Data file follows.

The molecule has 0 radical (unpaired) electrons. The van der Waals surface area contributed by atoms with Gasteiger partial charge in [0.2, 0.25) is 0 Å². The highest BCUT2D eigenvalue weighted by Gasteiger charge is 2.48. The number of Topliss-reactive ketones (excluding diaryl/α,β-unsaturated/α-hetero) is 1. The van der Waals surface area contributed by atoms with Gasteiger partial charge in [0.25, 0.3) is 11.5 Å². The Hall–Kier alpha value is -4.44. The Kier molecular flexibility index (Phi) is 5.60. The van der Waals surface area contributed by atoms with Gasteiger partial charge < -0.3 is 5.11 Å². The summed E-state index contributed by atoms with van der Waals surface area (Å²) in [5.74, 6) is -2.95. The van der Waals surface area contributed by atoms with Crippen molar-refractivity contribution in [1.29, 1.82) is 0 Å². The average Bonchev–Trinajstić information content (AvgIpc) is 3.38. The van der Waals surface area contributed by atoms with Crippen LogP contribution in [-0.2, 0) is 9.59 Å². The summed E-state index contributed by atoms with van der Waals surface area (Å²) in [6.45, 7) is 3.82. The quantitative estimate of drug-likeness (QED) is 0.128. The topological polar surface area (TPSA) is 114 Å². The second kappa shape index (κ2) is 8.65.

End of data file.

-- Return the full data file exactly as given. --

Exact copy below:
The molecule has 0 radical (unpaired) electrons. The van der Waals surface area contributed by atoms with Gasteiger partial charge in [0.2, 0.25) is 0 Å². The highest BCUT2D eigenvalue weighted by Gasteiger charge is 2.48. The number of Topliss-reactive ketones (excluding diaryl/α,β-unsaturated/α-hetero) is 1. The van der Waals surface area contributed by atoms with Gasteiger partial charge in [0.25, 0.3) is 11.5 Å². The Hall–Kier alpha value is -4.44. The Kier molecular flexibility index (Phi) is 5.60. The van der Waals surface area contributed by atoms with Gasteiger partial charge < -0.3 is 5.11 Å². The summed E-state index contributed by atoms with van der Waals surface area (Å²) in [5.74, 6) is -2.95. The van der Waals surface area contributed by atoms with Crippen molar-refractivity contribution in [1.29, 1.82) is 0 Å². The average Bonchev–Trinajstić information content (AvgIpc) is 3.38. The van der Waals surface area contributed by atoms with Crippen LogP contribution in [-0.2, 0) is 9.59 Å². The summed E-state index contributed by atoms with van der Waals surface area (Å²) in [6.45, 7) is 3.82. The quantitative estimate of drug-likeness (QED) is 0.128. The topological polar surface area (TPSA) is 114 Å². The second kappa shape index (κ2) is 8.65.